Looking through Dr James D. Boys’ resume you can’t help feeling simultaneously impressed and intimidated. Since completing his PhD – The Evolution & Execution of Engagement & Enlargement: The Clinton Doctrine 1993-1997 – at the University of Birmingham in the early noughties, he has published in excess of seventy articles, presented over twenty papers, and holds the position of Associate Professor of International Political Studies at Richmond University. Not to mention, of course, his breadth of broadcasting experience with Sky News, Aljazeera English, the BBC, and The Voice of Russia, to name but a few. His continued interest in the Clinton administration is evident in the title of his forthcoming book, Clinton’s Grand Strategy: U.S. Foreign Policy in a Post-Cold War (Bloomsbury, 2014). My American Studies was fortunate enough to ask Dr Boys all about it…
…Firstly, thank you for taking time out of your incredibly busy schedule to talk to MAS. What are the intentions behind your book, Clinton’s Grand Strategy: U.S. Foreign Policy in a Post-Cold War World?
President Clinton’s time in office coincided with historic global events following the end of the Cold War. Thus far, the administration’s response to them has been poorly analysed in any meaningful manner. Clinton’s Grand Strategy: U.S. Foreign Policy in a Post-Cold War World is a deliberate attempt to redress this.
This book considers the development of policy on the Clinton presidential campaign and the manner in which this was enacted in office as US Grand Strategy between January 1993 and January 2001. It addresses the development of Clinton’s Grand Strategy and the manner in which this was influenced by the individuals who devised it and the events that helped to shape it. This, therefore, is a political history of the effort to devise and implement US Grand Strategy in the post-Cold War world and of the individuals responsible for this. It provides an insight into the previously under appreciated coherence that underpinned US Grand Strategy in the 1990s; what it was, how it worked, what and who drove it, and what it sought to achieve.
Clinton’s Grand Strategy addresses a number of key areas: first, the administration’s commitment to a series of key principles that were extolled on the campaign trail and implemented in office; secondly, the importance of personality and bureaucratic sensibilities in the formulation of policy; finally, it notes that regardless of well-intended ideas, global events have a habit of making a mockery of well-laid plans.
Clinton’s Grand Strategy draws extensively on primary material, including speeches by the principals, National Security Strategy Reports, documentation from the National Security Council, Presidential Decision Directives, Presidential Review Documents, as well as newly declassified materials from the Clinton Presidential Library. Interviews with senior members of the administration have been conducted, revealing the development and implementation of policy from deep within the West Wing of the Clinton White House. These new commentaries provide an insight into the nature of the interpersonal politics of the Clinton White House, as former members of the administration reflect not only on the policy they devised, but also on the reaction to it and the manner in which it was implemented.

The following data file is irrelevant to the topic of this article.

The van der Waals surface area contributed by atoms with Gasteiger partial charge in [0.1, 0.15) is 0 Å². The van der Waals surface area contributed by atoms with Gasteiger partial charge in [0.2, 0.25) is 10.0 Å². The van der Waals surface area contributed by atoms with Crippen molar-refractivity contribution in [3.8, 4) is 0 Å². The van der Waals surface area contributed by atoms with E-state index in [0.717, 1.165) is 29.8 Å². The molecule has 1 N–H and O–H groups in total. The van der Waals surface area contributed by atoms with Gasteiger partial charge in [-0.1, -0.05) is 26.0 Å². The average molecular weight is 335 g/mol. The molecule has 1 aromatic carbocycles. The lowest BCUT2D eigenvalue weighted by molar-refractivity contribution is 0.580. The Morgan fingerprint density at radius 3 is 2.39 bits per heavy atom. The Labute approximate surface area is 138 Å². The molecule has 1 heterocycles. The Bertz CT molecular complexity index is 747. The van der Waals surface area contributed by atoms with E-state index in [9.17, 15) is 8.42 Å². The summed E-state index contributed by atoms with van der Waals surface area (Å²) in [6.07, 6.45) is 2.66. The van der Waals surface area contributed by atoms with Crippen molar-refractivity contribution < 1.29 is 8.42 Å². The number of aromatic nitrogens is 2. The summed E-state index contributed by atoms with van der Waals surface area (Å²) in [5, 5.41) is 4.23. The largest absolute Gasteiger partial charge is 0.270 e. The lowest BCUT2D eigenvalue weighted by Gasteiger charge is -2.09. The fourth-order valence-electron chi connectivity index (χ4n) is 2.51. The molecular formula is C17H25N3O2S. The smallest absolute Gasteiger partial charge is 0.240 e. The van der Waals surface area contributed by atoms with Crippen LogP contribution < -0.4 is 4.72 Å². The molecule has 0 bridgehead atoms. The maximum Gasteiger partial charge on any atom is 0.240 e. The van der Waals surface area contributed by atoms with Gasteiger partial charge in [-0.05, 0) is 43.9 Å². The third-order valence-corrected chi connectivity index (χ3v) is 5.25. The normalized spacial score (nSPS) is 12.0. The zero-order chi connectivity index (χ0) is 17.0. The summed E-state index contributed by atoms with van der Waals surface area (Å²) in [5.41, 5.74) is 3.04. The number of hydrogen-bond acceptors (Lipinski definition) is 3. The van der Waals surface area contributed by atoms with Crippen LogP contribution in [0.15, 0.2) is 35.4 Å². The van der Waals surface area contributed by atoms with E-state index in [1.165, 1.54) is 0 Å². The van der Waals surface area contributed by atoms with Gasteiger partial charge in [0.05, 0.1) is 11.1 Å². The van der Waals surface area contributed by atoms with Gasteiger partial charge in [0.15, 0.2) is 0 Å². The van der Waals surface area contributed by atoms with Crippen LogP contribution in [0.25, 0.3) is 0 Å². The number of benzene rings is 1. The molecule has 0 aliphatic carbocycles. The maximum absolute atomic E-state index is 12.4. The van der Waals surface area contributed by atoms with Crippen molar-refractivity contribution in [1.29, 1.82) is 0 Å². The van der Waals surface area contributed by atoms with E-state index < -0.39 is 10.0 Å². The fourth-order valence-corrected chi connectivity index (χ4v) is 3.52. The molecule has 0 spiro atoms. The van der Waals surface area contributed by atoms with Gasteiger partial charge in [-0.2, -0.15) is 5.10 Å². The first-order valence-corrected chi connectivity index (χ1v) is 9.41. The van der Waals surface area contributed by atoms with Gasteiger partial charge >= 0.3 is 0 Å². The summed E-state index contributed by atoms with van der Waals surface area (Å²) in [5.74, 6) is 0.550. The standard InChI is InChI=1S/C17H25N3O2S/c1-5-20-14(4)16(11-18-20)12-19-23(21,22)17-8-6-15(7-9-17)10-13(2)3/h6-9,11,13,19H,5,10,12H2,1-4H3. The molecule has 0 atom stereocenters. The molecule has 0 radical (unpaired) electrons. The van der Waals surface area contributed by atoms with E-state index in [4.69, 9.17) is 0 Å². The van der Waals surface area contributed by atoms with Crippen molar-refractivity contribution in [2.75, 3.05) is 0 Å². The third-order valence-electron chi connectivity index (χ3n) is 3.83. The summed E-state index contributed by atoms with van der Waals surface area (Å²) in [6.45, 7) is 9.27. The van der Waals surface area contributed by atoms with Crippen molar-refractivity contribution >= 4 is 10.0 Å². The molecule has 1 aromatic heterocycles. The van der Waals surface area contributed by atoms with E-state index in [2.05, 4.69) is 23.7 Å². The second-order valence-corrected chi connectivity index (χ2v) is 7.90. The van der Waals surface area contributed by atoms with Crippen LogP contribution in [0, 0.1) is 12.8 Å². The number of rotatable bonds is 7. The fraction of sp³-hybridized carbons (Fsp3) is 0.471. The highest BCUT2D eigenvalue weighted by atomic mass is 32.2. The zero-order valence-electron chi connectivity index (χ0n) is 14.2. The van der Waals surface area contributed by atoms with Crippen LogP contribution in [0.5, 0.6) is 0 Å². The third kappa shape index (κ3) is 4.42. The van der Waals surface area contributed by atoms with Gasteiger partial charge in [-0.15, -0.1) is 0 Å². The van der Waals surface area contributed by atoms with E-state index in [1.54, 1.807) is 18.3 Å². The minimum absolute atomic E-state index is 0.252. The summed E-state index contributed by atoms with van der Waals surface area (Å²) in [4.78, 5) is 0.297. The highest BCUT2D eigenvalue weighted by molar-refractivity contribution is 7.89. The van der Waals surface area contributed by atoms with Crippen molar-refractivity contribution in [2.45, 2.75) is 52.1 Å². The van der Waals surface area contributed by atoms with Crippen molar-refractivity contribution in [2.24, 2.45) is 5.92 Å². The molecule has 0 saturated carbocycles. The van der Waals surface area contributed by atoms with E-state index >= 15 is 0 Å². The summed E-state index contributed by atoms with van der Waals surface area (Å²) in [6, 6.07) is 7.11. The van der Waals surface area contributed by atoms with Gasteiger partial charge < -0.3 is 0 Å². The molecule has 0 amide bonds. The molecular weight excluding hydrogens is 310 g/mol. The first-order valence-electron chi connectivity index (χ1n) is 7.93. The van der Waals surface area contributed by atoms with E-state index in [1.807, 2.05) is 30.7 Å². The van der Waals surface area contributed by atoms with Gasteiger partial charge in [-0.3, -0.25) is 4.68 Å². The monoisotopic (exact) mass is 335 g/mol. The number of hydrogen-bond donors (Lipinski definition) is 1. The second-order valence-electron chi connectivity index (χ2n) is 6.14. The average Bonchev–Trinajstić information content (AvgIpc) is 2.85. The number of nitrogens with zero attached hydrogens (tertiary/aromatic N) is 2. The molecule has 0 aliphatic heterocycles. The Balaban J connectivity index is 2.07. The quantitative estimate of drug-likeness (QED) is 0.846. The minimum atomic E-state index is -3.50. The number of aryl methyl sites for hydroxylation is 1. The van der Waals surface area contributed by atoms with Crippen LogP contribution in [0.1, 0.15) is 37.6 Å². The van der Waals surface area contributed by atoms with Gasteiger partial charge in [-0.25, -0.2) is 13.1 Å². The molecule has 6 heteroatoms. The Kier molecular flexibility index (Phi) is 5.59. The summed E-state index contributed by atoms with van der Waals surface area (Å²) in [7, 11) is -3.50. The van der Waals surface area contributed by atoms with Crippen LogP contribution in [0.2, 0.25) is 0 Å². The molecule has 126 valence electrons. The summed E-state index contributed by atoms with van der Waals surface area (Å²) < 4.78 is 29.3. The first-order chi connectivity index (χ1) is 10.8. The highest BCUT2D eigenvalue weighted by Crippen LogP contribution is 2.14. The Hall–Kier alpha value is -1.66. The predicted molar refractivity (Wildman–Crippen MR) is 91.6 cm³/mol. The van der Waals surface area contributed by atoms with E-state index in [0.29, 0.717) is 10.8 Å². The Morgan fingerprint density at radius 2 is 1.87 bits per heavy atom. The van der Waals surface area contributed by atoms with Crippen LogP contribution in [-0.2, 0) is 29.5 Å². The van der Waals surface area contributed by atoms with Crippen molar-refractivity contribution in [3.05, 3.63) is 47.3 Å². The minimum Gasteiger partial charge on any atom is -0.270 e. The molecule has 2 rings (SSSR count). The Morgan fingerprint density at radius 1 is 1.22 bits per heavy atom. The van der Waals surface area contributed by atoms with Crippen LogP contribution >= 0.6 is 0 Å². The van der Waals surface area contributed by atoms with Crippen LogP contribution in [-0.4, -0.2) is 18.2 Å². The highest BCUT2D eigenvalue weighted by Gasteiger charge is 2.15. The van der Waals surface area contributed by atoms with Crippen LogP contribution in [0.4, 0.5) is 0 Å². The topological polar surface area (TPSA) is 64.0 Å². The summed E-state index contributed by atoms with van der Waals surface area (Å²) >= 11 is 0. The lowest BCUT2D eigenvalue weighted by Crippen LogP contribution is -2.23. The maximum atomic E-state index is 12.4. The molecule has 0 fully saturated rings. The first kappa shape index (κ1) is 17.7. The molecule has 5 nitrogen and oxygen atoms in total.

What would you say are the markers of Clinton’s Grand Strategy?
Clinton’s Grand Strategy had three core components: National Security, Prosperity Promotion and Democracy Promotion. Critics lament the lack of an overall approach to foreign policy, but this book challenges this directly and reveals a hitherto unexplored continuity from campaign trail to the White House. Clinton espoused these principles in his first speech on foreign policy in December 1991 and they formed the core of his grand strategy initiatives throughout his president. The book details the importance of considering this trinity not in isolation, but as a combined approach to an evolving geo-political era.
Clinton’s Grand Strategy directly challenges the claim by John Lewis Gaddis that there was “an absence of any grand design,” or that there was “a kind of incrementalism and ad-hocism to things” and, instead, reveals a hitherto unexplored continuity of core policies from October 1991 to January 2001. It examines the relationship between them to reveal the true nature of US Grand Strategy in the 1990s. Too little consideration has so far been paid to the interconnectivity of Clinton’s policy initiatives, which redefined the direction of US Grand Strategy in the 1990s. Instead, critics have lamented a decade of lost opportunities and confused initiatives, during which the United States allegedly lacked purpose and direction. This has been exacerbated by an inability of former administration officials to explain their grand strategy initiative adequately in their memoirs. Accordingly, studies of the Clinton administration to date have failed to consider the evolution of policy and the impact of events on its formulation, ensuring that Clinton’s efforts remain misunderstood and their lasting impact under appreciated. Clinton’s Grand Strategy seeks to address this over-sight.